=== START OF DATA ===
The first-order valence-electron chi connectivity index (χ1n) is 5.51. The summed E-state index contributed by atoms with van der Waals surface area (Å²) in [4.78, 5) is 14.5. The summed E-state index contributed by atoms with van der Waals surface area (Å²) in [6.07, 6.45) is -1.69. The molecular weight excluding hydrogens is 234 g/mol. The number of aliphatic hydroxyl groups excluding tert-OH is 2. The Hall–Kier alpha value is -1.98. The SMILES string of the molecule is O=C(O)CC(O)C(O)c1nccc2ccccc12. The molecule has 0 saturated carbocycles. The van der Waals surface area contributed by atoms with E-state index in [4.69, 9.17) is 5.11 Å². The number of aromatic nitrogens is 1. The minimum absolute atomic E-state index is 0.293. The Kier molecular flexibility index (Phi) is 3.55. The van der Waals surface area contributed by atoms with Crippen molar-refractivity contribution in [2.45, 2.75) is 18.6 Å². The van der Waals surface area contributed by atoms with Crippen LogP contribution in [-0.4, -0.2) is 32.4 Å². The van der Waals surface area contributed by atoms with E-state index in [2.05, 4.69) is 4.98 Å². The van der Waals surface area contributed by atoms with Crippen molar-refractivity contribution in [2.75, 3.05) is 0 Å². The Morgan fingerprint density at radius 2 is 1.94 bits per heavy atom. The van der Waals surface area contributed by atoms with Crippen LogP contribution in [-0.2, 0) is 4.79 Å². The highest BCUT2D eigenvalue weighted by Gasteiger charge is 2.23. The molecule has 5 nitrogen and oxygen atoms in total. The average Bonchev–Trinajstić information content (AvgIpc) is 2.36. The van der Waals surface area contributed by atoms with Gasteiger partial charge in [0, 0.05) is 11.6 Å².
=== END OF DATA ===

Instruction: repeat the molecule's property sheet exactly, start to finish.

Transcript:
The first-order valence-electron chi connectivity index (χ1n) is 5.51. The summed E-state index contributed by atoms with van der Waals surface area (Å²) in [4.78, 5) is 14.5. The summed E-state index contributed by atoms with van der Waals surface area (Å²) in [6.07, 6.45) is -1.69. The molecular weight excluding hydrogens is 234 g/mol. The number of aliphatic hydroxyl groups excluding tert-OH is 2. The Hall–Kier alpha value is -1.98. The SMILES string of the molecule is O=C(O)CC(O)C(O)c1nccc2ccccc12. The molecule has 0 saturated carbocycles. The van der Waals surface area contributed by atoms with E-state index in [4.69, 9.17) is 5.11 Å². The number of aromatic nitrogens is 1. The minimum absolute atomic E-state index is 0.293. The Kier molecular flexibility index (Phi) is 3.55. The van der Waals surface area contributed by atoms with Crippen molar-refractivity contribution in [2.45, 2.75) is 18.6 Å². The van der Waals surface area contributed by atoms with Crippen LogP contribution in [-0.4, -0.2) is 32.4 Å². The van der Waals surface area contributed by atoms with E-state index in [2.05, 4.69) is 4.98 Å². The van der Waals surface area contributed by atoms with Crippen molar-refractivity contribution in [2.75, 3.05) is 0 Å². The Morgan fingerprint density at radius 2 is 1.94 bits per heavy atom. The van der Waals surface area contributed by atoms with Crippen LogP contribution in [-0.2, 0) is 4.79 Å². The highest BCUT2D eigenvalue weighted by Gasteiger charge is 2.23. The molecule has 5 nitrogen and oxygen atoms in total. The average Bonchev–Trinajstić information content (AvgIpc) is 2.36. The van der Waals surface area contributed by atoms with Gasteiger partial charge in [0, 0.05) is 11.6 Å².